2023 Federal Budget – An opportunity missed and a problem created.

From my reading of the Federal Budget from earlier this week, I’m a bit disappointed; the can of the housing crisis has – yet again – been kicked down the road.

While the increases in rent assistance for low income earners and Centrelink recipients is welcome, as are the other measures to try to ease the cost of living pressure, there is nothing that I can see which addresses the immediate issue of the crisis in housing – no financial assistance to renters, no plan for an increase in supply or how we’re going to house an additional 1.5 million immigrants due in the next 5 years.

Yes, you read that right – the budget forecast is for a net migration into Australia of 400,000 in this financial year; 315,000 in the next, then another 250,000 – 260,000 per year for each of the 3 financial years afterward – with no plan on how or where they’re going to be housed, in the middle of a housing supply and rental price crisis. 

And yes, a proportion of this number will be international students but it still leaves us in a perilous situation where competition for the available housing stock is already very tight and this will only apply a significant amount of pressure to that supply, creating further shortages and the resultant increases in rental prices.

Immigration is vital to us as a society, it brings many benefits from an economic and social perspective to us all, but bringing more bodies into a country whose housing system is already under immense strain is incredibly shortsighted. There’s already a growing number of our own countrymen and women who are struggling to find somewhere to live, so where is the government proposing that this influx of people live when they get here?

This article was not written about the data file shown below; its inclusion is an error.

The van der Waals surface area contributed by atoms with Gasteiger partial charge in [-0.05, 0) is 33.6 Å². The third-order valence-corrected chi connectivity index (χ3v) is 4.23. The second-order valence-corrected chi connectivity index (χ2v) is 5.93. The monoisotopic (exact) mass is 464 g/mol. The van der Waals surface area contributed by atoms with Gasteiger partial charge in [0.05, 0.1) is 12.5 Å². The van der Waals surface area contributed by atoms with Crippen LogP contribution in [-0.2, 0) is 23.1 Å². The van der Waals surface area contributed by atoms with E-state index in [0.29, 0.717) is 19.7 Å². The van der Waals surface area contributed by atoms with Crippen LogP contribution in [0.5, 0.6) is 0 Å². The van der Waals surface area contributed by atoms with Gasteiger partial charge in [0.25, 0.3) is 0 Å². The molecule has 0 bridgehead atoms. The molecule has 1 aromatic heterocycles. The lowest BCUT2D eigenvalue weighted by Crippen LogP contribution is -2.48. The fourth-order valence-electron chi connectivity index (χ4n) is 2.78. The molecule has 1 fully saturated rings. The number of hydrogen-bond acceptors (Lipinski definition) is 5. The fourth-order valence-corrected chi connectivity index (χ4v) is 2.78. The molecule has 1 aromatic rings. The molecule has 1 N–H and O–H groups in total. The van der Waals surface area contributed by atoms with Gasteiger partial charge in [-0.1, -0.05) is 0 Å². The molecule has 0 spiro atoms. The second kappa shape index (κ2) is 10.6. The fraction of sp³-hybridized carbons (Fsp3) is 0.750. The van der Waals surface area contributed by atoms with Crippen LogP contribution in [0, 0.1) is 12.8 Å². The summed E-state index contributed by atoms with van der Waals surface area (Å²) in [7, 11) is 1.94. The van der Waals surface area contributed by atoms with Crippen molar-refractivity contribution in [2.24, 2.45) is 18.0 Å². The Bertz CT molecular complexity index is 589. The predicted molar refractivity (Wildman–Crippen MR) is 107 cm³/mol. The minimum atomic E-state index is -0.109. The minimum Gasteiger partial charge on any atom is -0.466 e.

Simply put, we need to address supply, and where we don’t do that, we only band-aid the problem.

The announcements made so far include a tax break for build-to-rent projects (tick but this won’t help with new supply inside of the next 3 years at least) and making extra funding available for the National Housing and Finance Investment Corporation (NHFIC) – they’re supposed to build at least 1200 houses in each state over five years. Or more correctly, the budget says it will “require NHFIC to take reasonable steps to allocate a minimum of 1200 homes to be delivered in each state and territory” – that’s still less than 10,000 new builds when we’re going to need at least 50 times that number to meet the projected demand and balance out the housing market, yet the budget forecast is that new dwelling starts will Decrease rather than increase.

To say that a “rent freeze” (which has been lobbied for by some of the fringe parties) isn’t a consideration is helpful as this would have led to an even greater number of landlords leaving the permanent rental market, but they could have helped ease some of the strain and costs involved in renting by possibly including a system of grants to support renters who are struggling to afford increasing prices; perhaps something along the lines of a one-off payment direct to the various state bond authorities to support the bond, or a grant paid direct to the agent or landlord of a percentage of the rent, a system of vouchers or tax or other credits to be distributed to those whose rents exceed a specific percentage of their income, all of which would be means tested, or possibly assisting to free up some of the red tape at a state level.

While some of this might add a temporary jump in rental prices and an impost on the budget to the extent that the surplus would be decreased, it would be offset in the medium term by greater affordability for renters in the first instance and increases in the taxation inflows in the second.

It’ll be interesting to see what the individual states do, but I’m not hopeful they’ve got any answers either.

Economics 101 tells us what happens when supply and demand are out of balance.